*568 We review an award of attorney fees granted pursuant to this statute under an abuse of discretion standard. Blattner v. Forster, 322 N.W.2d 319, 321 (Minn.1982). When the record fails to establish bad faith or that a party asserted a frivolous claim, we will reverse awards of fees made pursuant to § 549.21, subd. 2. See, e.g., Kampsen v. Kandiyohi County, 426 N.W.2d 917, 921 (Minn.Ct.App.1988), aff'd., 441 N.W.2d 103 (Minn.1989); Asmus v. Ourada, 410 N.W.2d 432, 435 (Minn.Ct.App.1987); In re Hofstad, 376 N.W.2d 698, 702 (Minn.Ct. App.1985).

    We hold that the award of attorney fees against Stoneburner and appellant, the nonprevailing party, was erroneous. Our review of the record reveals evidence showing that appellant had at least a colorable claim (good faith) of undue influence. As the trial court itself pointed out, a confidential relationship did exist between the decedent and Hazel Smith, and Hazel had the opportunity to exercise undue influence over the decedent. Additionally, evidence in the record suggests that Hazel dominated her husband in the past and, as primary beneficiary of his will, may have tried to exert some influence here. Further, appellant, as an excluded child of a decedent, is certainly within the pool of entities from which a claim of undue influence might arise. Her attempt to gain a share of her father's estate cannot be criticized on this record. We hold that the trial court's ruling that appellant asserted a meritless claim is erroneous.

    We also reject the trial court's ruling regarding appellant's discovery requests. The rules on discovery are deliberately broad. The rules permit parties to obtain discovery of any matter relevant to the subject matter of a dispute as long as the information sought "appears reasonably calculated to lead to the discovery of admissible evidence." Minn.R.Civ.P. 26.02(a).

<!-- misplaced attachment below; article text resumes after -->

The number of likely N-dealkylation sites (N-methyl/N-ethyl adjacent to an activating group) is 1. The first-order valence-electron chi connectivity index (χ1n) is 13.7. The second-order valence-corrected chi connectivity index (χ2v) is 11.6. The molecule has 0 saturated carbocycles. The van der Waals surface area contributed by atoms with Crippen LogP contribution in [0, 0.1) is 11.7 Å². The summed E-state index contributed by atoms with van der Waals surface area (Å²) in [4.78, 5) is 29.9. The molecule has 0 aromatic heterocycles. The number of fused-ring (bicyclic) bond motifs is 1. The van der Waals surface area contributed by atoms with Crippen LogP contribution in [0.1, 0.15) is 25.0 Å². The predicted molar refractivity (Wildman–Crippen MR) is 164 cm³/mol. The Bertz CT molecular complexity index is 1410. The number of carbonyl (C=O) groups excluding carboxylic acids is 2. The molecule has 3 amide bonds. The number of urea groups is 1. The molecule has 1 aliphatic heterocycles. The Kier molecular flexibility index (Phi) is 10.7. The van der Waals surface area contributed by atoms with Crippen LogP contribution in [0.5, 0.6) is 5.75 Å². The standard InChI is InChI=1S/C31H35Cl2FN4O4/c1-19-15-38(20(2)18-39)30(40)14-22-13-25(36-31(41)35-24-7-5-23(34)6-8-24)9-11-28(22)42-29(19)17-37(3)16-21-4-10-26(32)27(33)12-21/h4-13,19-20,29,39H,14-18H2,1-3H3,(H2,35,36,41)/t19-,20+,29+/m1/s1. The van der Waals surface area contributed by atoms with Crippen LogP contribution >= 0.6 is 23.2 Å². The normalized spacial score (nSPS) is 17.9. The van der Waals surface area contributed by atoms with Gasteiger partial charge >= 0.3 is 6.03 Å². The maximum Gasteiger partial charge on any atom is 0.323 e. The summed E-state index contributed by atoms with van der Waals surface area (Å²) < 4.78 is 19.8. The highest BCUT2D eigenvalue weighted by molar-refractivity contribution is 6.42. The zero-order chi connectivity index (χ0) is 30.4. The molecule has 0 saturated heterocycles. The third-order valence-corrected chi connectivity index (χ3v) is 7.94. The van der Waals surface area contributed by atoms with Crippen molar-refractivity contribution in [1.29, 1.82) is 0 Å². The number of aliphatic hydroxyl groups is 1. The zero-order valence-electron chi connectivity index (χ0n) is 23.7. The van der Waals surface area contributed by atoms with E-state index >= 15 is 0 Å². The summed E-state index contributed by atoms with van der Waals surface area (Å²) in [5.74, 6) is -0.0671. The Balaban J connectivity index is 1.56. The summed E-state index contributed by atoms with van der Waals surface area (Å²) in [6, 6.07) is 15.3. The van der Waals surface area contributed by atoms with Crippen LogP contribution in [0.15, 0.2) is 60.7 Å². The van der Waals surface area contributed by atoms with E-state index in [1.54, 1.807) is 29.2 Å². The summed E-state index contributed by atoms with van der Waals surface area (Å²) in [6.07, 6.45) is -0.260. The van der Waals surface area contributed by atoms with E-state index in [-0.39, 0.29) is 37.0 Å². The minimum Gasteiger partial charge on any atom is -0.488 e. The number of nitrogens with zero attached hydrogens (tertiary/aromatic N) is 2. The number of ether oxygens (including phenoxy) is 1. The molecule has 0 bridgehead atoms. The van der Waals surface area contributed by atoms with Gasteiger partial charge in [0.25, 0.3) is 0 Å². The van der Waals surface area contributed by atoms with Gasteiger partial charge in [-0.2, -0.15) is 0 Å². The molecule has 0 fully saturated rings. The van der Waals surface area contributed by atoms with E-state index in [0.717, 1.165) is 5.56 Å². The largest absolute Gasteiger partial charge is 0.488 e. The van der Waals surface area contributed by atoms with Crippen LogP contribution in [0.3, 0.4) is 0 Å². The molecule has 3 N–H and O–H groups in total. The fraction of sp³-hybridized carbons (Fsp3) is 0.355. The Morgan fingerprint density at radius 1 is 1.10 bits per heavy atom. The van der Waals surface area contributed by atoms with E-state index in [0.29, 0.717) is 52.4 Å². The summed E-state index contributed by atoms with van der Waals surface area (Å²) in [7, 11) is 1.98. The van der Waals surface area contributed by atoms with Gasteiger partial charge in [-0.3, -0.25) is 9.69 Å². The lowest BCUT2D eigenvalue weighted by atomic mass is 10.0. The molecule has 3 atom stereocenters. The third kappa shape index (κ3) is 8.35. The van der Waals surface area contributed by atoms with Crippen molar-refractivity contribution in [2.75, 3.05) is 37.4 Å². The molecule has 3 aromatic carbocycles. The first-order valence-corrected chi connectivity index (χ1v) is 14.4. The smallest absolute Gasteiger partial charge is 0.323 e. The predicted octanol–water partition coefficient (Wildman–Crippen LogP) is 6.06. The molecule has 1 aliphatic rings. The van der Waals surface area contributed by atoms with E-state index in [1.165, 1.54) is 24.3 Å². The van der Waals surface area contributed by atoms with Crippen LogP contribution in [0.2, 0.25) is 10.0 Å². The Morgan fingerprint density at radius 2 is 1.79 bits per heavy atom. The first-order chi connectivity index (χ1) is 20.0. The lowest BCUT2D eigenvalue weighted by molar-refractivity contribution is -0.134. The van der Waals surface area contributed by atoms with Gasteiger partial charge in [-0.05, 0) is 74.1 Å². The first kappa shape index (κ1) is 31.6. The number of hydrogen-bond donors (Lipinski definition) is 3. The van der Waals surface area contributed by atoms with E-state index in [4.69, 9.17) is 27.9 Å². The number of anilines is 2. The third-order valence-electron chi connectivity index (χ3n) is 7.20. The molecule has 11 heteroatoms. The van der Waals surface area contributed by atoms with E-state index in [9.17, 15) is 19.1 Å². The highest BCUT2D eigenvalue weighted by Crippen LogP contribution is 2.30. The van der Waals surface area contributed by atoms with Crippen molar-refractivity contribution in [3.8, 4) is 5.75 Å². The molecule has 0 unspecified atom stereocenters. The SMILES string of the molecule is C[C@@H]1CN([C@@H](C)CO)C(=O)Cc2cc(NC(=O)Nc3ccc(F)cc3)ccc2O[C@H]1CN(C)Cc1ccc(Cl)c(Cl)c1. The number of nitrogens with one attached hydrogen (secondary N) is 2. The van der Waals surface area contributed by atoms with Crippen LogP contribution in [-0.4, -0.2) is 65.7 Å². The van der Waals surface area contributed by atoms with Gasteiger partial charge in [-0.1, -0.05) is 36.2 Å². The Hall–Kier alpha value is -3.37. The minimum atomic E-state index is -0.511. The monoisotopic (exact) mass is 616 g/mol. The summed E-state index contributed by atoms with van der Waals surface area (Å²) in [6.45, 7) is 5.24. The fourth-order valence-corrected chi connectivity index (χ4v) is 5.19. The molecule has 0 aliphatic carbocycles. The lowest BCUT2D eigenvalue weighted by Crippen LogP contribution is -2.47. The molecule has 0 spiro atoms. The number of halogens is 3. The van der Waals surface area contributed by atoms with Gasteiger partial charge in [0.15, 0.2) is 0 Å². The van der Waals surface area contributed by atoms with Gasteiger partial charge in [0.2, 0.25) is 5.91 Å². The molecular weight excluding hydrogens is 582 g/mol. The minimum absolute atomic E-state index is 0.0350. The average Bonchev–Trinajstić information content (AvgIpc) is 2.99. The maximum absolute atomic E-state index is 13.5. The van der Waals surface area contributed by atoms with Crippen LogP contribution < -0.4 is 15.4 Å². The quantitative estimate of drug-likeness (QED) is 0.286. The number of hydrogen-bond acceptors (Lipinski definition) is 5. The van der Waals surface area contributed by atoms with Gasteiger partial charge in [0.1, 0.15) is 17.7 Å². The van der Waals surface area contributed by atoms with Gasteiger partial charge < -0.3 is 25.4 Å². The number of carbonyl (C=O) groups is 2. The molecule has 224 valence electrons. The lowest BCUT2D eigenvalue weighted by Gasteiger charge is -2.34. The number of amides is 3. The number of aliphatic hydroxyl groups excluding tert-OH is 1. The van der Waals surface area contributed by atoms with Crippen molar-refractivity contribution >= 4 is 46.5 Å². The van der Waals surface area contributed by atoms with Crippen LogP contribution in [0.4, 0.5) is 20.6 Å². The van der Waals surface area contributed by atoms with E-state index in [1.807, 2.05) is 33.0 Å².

Stoneburner sought photographs, graphs, charts, ledgers, and journals in discovery. This request, however, does not justify an award of bad faith attorney fees. Stoneburner knew that there could be a challenge to the decedent's paternity of appellant. It appears Stoneburner sought information through discovery relevant to that issue, and not merely to delay the proceedings or harass respondent.

    Finally, regarding appellant's motion for a jury trial, we find that this motion was supported by a good faith argument for a modification of existing law. Our review of the record reveals that Stoneburner's arguments were supported by authority from other jurisdictions, and he acknowledged the existence of contrary authority in Minnesota.[3]Cf. Thompson Plumbing Co. v. J.E.C., Inc., 422 N.W.2d 26, 28 (Minn.Ct.App.1988) (failure to cite competent authority or explicitly argue for modification of existing law constitutes meritless claim). Therefore, the trial court's finding that this motion justified an award of bad faith attorney fees is similarly erroneous.

    We conclude that the trial court erred by assessing attorney fees against appellant and her attorney. Trial courts should be mindful that the harsh sanction of bad faith attorney fees may inadvertently chill claimants and their attorneys from seeking redress for wrongs in close cases.




    [*] Acting as judge of the Court of Appeals by appointment pursuant to Minn. Const., art. VI, § 2.

    [1] The decision was reversed in Kampsen v. Kandiyohi County, 426 N.W.2d 917 (Minn.Ct. App.1988), aff'd, 441 N.W.2d 103, (Minn.1989).

    [2] Appellant's motion was made pursuant to Minn.Stat. § 524.1-306 (1986) which provides in part:

    (a) If duly demanded, a party is entitled to trial by jury in any proceeding in which any controverted question of fact arises as to which any party has a constitutional right to trial by jury.

    [3] In re Estate of Prigge, 352 N.W.2d 443, 446 (Minn.Ct.App.1984), held that there is no constitutional right to a jury trial in probate proceedings. Appellant's motion asked the trial court to review the question in a broader context. We view appellant's motion as an argument for a modification of Prigge.